7. Buy a wig (or two). Not everyone loses their hair during treatment. But some chemotherapy typically causes hair loss. It may be less traumatic for the patient to avoid this and get a wig before that happens. If you have no idea where to go in your area, most local hair salons will be able to direct you as to where you may go. The patient may also consider purchasing a wig online. The synthetic ones have come a long, long way and are great. My sister bought two beautiful wigs and the numerous compliments she lifted her spirits immensely. (See below: "Shopping for wigs online.") Of course, some patients may just prefer to wear a scarf or hat.
  8. Try popsicles (or juice bars and ice chips). Some patients suffer from mouth sores during chemotherapy. Many patients receiving chemotherapy told my sister that they sucked on popsicles, juice bars and/or ice chips to help alleviate any discomfort and to stay hydrated. (It's also a nice way to share treats and pass the time during treatment.) Of course patients should check first with their doctor to see if this will be okay for them.
  9. Make chemo visits special. Not all patients need chemotherapy. But for those who choose it, most do not look forward to their treatment. As a caregiver, you can help to make these visits less stressful. At each of my sister's sessions, I brought baked goods to share with the nurses and other patients. Luckily for us, my sister never got ill during or after her session. So, after every treatment, we followed chemotherapy with some "retail therapy". Shopping was a great diversion and it didn't matter if we bought anything. Then, when my sister got home, I always had a little gift like lotion or a candle waiting for her. I know she appreciated it.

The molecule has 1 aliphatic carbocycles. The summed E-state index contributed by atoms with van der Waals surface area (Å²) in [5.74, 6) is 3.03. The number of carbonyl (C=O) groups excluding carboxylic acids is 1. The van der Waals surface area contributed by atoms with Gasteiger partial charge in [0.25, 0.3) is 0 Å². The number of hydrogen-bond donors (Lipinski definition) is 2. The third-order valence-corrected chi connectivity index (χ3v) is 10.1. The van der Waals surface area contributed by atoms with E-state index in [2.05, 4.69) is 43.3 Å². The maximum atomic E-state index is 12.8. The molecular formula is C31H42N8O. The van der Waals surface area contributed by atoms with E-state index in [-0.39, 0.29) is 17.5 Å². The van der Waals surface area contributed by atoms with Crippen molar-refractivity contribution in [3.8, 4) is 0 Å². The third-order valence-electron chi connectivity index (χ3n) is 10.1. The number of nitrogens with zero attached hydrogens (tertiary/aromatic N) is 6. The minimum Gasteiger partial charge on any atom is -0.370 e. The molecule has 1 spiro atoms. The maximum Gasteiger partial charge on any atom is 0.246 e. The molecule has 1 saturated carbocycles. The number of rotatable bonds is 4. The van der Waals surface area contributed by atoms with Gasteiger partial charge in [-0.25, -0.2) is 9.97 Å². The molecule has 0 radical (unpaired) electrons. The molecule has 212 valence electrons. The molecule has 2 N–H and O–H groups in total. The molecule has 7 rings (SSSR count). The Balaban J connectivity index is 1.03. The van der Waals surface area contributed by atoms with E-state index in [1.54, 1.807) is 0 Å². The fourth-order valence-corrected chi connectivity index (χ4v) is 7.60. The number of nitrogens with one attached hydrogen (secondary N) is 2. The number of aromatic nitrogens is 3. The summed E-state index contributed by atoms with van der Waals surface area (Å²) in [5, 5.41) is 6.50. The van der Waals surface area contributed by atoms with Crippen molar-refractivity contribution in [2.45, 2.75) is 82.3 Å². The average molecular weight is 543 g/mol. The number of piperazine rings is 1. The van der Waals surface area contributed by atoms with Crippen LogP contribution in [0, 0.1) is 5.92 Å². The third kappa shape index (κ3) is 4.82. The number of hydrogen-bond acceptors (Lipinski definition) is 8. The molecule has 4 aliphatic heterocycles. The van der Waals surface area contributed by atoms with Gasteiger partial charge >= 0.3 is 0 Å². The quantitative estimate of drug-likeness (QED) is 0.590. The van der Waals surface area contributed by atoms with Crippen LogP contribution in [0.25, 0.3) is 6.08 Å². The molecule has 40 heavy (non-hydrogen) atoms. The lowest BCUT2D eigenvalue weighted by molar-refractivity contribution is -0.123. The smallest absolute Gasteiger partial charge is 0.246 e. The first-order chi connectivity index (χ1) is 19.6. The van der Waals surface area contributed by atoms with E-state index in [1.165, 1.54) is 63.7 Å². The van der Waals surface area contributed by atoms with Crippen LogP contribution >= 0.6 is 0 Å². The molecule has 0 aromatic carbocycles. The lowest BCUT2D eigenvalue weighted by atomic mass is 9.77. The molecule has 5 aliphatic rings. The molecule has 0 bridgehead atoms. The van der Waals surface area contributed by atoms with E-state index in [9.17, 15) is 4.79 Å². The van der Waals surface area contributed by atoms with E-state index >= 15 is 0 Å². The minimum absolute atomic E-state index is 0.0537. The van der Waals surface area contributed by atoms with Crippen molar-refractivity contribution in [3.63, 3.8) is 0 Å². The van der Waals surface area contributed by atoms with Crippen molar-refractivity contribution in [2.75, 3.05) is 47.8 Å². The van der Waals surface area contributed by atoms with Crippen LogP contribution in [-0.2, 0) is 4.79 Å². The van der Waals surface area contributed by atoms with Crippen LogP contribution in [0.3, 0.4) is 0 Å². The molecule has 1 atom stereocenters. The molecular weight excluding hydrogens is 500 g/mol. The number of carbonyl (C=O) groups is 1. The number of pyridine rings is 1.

10. Listen. (Avoid the "pep talk") Last, but certainly not least, be a good listener. This is probably the most important thing you can do. Be the sounding board for all of the emotions the patient may have. These may include anxiety, anger, sadness and depression. Be sure to actively listen. Do not interrupt, offer your opinion or inject your comments on what you would do unless you are asked. Right now, it's all about the patient. Whether or not you agree with what he or she feels or their decisions, simply being there and listening is the best therapy of all. Do not feel the need to give 'pep talks". But try and sprinkle in some laughter when the time is right. A humorous joke or story will help ease the tension for everyone.
  11. A diagnosis of breast cancer is scary. So much about it is out of anyone's control. It's understandable for everyone to feel anxious and helpless. But, as a caregiver, there are many things you can do to make the journey a little easier for yourself and the one you love. It has been an honor and a privilege for me to care for my sister during her journey. I hope it will be the same for you, too.

    Breast Cancer websites

    There is an extensive amount of websites that deal with breast cancer. The following list is a small sample of reputable sites to get you started in your search for additional information.

    1. American Cancer Society (www.cancer.org)
    2. American Society of Clinical Oncology (www.cancer.net)
    3. Breast Cancer information (www.breastcancer.org)
    4. Breast Cancer Research Foundation (www.bcrfcure.org)
    5. Cancer Care (www.cancercare.org)
    6. Living Beyond Breast Cancer (www.lbbc.org)
    7. National Cancer Institute (www.cancer.gov)
    8. Susan G. Komen Foundation (www.komen.org)
    9. The American Breast Cancer Foundation (www.abcf.org)

    Shopping for wigs online

    The following web sites may be helpful in making your selection. Wigs have come a long way in recent years. With a variety of styles and types to choose from even the most discriminating shopper can find something to suit her taste. Here is a sample of some of the available sites.

    1. Chemo Savvy (www.chemosavvy.com)
    2. Hair Sisters (www.hairsisters.com)
    3. Headcovers Unlimited (www.headcovers.com)
    4. Designer Wigs (www.hairuwear.com)
    5. Tender Loving Care (TLC), American Cancer Society (www.tlcdirect.org)
    6. The Wig Experts (www.wigs.com)


    Marjorie Faes

    Marjorie Faes is a freelance writer from East Amherst, New York. She helped her sister deal with breast cancer.